Amazon reviewer Elijah Chingosho writes: “Good consultants employ Socratic questioning of their clients. Socrates is immortalized at least in part for his teaching approach of asking a line of questions that leads the student to discover answers for themselves. When clients discover answers to their problems, rather than simply hear them from the consultant, they will own the answers. Their ability to hold onto the concepts, apply them, and improve their situation will significantly improve. Therefore, when the author [of the book being reviewed] states that consultants are merely providing information that the client already knows, he is missing the point. What consultants need to learn is to improve their ability to help clients discover (through the use of Socratic questioning), their problems and then come up with practical workable solutions.”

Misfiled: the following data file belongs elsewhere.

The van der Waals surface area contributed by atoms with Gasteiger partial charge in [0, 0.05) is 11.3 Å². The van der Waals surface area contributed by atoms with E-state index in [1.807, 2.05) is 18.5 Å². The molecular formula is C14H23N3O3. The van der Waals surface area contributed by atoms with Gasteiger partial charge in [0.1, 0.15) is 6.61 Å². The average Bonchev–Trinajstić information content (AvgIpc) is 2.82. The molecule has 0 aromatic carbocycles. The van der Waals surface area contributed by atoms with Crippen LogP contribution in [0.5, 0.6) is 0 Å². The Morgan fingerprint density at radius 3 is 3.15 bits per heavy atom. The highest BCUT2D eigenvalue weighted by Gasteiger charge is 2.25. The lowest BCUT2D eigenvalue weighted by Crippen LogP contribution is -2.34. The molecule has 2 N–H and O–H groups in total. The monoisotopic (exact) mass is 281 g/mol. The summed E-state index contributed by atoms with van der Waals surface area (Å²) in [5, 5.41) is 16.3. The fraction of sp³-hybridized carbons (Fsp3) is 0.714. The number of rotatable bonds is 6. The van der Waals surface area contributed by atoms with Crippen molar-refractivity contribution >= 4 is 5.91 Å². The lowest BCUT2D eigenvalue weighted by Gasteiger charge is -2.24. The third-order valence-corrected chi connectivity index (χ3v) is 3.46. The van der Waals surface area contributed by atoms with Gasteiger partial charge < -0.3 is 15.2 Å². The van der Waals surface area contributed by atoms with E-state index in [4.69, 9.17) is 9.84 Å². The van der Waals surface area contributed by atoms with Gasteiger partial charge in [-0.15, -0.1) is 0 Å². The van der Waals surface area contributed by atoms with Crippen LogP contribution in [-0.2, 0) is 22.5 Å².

Recommendations and implementation apply as well (in many cases), but that’s a fundamentally sound definition of where a consultant’s true value is derived.
See also: Lessons learned from Hitch